A ROSE named after Lady Ryder of Warsaw has been planted in her memorial garden.
The red rose was created to commemorate her charity work and mark the start of construction of a new education centre next to the garden at St Katharines, a retreat centre and the headquarters of the Sue Ryder Prayer Fellowship in Parmoor.
Money raised from the sale of the rose will go to the fellowship.
The flower, which was created by Phillip Harkness, of Harkness Roses, was celebrated with a fund-raising dinner at St Katharines followed by the planting ceremony the next day, which was attended by about 75 people.
Four of the rose bushes were planted by Mr Harkness, Lady Ryders children Jeromy and Dr Elizabeth Cheshire, and the Rev Canon Robert Clifton, chairman of the fellowship.
Dr Cheshire said: This garden was quite desolate a few years ago and has been reclaimed with volunteers learning gardening qualifications to help them gain employment later in life.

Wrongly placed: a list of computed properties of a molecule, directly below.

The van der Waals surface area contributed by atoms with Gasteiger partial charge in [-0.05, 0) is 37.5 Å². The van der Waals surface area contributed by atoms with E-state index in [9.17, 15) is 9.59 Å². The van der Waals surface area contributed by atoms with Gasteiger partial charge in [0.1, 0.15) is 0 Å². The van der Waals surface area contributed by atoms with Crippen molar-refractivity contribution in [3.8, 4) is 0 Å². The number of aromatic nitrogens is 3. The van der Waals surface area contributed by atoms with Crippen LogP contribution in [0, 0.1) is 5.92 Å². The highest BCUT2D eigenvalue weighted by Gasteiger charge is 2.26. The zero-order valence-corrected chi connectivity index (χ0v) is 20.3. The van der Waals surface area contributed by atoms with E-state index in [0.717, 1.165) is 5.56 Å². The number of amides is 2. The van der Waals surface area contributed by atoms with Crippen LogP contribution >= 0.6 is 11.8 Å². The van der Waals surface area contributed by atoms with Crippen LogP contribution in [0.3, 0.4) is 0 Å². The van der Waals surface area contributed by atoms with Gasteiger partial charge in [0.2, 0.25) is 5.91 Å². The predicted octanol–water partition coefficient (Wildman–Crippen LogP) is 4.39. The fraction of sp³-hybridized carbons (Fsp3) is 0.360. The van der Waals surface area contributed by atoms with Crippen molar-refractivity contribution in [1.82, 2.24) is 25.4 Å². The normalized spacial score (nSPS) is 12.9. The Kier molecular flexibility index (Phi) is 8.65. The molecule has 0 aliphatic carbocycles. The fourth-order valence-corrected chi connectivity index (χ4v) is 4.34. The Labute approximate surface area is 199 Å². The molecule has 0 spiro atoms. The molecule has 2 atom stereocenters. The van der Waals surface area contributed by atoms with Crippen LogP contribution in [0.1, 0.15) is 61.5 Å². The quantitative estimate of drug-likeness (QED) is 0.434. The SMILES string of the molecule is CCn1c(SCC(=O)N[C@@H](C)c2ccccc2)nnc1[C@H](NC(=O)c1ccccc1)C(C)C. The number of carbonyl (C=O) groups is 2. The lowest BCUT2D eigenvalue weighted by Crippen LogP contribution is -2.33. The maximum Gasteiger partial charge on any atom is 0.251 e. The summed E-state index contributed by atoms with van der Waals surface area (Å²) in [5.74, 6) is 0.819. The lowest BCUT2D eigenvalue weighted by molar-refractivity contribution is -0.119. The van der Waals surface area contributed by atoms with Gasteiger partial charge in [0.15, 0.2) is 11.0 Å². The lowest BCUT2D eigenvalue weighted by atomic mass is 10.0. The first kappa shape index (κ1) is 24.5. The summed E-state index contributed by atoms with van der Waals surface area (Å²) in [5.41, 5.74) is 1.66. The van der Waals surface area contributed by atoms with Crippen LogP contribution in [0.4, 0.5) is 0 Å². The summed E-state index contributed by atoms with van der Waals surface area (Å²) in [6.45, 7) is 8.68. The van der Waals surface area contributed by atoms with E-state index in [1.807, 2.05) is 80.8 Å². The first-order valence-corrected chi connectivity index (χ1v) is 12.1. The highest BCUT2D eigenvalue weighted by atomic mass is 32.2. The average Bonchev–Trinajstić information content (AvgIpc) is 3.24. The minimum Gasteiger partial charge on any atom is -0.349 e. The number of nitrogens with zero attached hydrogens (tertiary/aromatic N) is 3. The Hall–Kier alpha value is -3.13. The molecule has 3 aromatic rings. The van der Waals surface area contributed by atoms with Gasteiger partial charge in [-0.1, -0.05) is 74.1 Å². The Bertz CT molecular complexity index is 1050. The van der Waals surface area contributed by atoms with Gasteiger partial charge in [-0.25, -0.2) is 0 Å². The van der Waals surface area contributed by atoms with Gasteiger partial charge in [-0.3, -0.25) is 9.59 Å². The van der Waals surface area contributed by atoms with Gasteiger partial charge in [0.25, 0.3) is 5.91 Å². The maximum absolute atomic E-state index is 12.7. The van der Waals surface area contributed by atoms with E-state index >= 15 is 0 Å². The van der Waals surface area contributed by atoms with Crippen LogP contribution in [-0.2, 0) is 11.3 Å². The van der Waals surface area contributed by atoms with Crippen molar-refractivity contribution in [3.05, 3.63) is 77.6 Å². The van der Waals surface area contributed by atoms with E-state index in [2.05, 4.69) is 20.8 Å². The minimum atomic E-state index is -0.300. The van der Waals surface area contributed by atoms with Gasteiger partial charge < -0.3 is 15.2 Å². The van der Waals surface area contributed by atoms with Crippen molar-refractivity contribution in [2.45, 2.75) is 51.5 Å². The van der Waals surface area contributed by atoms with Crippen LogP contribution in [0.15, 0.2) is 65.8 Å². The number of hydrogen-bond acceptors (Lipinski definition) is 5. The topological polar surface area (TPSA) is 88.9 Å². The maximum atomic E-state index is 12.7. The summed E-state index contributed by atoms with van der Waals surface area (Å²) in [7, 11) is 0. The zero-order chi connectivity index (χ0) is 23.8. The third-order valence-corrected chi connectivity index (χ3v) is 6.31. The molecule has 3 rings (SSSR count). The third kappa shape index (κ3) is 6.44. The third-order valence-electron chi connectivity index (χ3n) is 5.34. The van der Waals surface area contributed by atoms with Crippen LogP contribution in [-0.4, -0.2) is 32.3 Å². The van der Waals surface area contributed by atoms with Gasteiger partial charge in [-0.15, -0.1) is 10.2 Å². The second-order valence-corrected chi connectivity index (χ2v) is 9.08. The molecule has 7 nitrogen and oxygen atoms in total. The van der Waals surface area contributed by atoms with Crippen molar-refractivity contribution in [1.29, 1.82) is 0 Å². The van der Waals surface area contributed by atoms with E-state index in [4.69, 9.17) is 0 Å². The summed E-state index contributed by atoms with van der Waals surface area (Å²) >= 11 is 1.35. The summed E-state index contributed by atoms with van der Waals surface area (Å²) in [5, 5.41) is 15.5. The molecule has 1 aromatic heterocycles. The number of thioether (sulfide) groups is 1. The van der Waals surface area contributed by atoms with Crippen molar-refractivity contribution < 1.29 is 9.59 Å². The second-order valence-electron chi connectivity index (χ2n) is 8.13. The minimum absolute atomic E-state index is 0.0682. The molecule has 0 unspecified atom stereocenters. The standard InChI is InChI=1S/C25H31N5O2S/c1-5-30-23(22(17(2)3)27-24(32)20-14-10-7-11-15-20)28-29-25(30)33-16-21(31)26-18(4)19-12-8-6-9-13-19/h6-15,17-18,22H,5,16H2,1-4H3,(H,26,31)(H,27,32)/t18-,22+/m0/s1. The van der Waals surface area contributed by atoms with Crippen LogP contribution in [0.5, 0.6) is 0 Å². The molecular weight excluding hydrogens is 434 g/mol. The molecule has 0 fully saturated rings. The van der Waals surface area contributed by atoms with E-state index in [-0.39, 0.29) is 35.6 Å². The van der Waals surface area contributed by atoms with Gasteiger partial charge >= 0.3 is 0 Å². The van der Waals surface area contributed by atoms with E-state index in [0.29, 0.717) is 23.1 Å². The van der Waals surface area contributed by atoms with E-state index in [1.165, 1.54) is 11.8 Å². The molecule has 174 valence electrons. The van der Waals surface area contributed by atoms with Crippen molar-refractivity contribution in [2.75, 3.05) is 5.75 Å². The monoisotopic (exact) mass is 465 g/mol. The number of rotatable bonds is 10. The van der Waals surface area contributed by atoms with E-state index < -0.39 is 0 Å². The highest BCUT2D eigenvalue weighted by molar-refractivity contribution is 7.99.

It is just a beautiful garden to help people get back on their feet and a lovely memorial to mum and all her charitable work.
The one-acre Victorian walled garden was opened by Sir Terry Wogan in 2012. It was designed to promote Lady Ryders ideals of relieving poverty through training for work and relieving sickness, addiction and mental disability through the provision of horticultural activities.
Lady Ryder founded the Sue Ryder charity in 1953 to provide health and social care for people living with long-term and end-of-life conditions across Britain, Europe and southern Africa.
The new education centre will allow more people to enroll on courses at St Katharines and provide extra living accommodation.